Why? Because… even though it’s a simple mental shift, internalizing it has brought a stronger conversion-focused foundation to every copy I write or review. Listen in to find out what she taught me and how it helps you write higher-converting copy:
In 2019 (CORRECTION: actually, it was 2018), I did the Copywriter Mastermind with Joanna Wiebe. It was an amazing experience!
One thing that Joanna prohibited when we were workshopping copy together was:
We weren’t allowed to say “I like” or “I don’t like” and use simple statements like…
“I like the way you wrote this”
“I don’t like this phrase”
… or something like that.
The reason she didn’t want us to use those statements in that way is because we were basing our feedback purely on personal preference and gut reactions.
What she was trying to teach us, something I have internalized since then because it’s been so helpful… She wanted to teach us that we should start making decisions based on data, best practices, or proven principles. We should rely on something other than our personal preference to make decisions.
I still use that rule even to this day.
When I’m evaluating my own copy or giving a client feedback, I always try to avoid “I like” and “I don’t like” statements, at least, without qualifying them with something else, like:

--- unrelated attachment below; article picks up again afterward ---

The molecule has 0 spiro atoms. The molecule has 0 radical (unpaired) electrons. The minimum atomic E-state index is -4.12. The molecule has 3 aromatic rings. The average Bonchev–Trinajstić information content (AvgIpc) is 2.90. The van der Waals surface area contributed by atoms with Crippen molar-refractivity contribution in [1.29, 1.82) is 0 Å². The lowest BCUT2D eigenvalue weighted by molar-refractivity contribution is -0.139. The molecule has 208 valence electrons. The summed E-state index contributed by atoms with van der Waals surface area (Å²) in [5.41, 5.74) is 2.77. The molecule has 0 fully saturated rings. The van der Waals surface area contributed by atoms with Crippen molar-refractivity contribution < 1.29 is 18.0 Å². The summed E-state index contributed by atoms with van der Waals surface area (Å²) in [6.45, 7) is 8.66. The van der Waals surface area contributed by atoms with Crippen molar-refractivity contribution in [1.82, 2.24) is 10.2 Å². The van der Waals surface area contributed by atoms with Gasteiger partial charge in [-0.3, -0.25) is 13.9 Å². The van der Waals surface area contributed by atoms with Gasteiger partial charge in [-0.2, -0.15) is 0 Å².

“I like this because we have data that says XYZ”
“I don’t like this because you’re wasting your hook.”
“I don’t like this because it doesn’t line up with what we know about our ideal buyer based on our voice of-customer research and the conversion context.
Your takeaway is:
Avoid using simple “I like” or “I don’t like” statements.
And start basing your decisions and feedback on something more substantial – preferably voice-of customer data.
You can also rely on proven persuasion frameworks or best practices in conversion copywriting, you know, something that’s more reliable than just a gut reaction or a personal preference.
This simple mental shift alone will help you take all the marketing you do to a stronger foundation.
Helpful questions to ask yourself might be:
“Is this email based on a proven persuasion framework?”
“If so, which one? And why did I choose this one?
Something I do whenever I have a piece of copy, of course, I plan everything with these things in mind, but once I’m finished with a piece of copy, right before I send it to my client, I add notes for my client (and myself – secret tip!) to explain why certain decisions were made.
This is here why this is here.
This is why this is written this way.
This is why I’m putting it in this order.
And so on.
What I’m doing is:
I’m pulling from my brain and from the purchase profile I built in an earlier phase of th project and from all the things I know about the conversion context and best practices and proven persuasion principles.
I’m pulling all of that to the surface and making sure that I have written the piece that I’m about to send to my client intentionally and that I have reasons for writing it the way I wrote it.
By far that improves not only the copywriting but also the conversations you have with your client, your boss, or your team members. It makes your conversations around copy and conversions more strategic, more intentional, and more productive.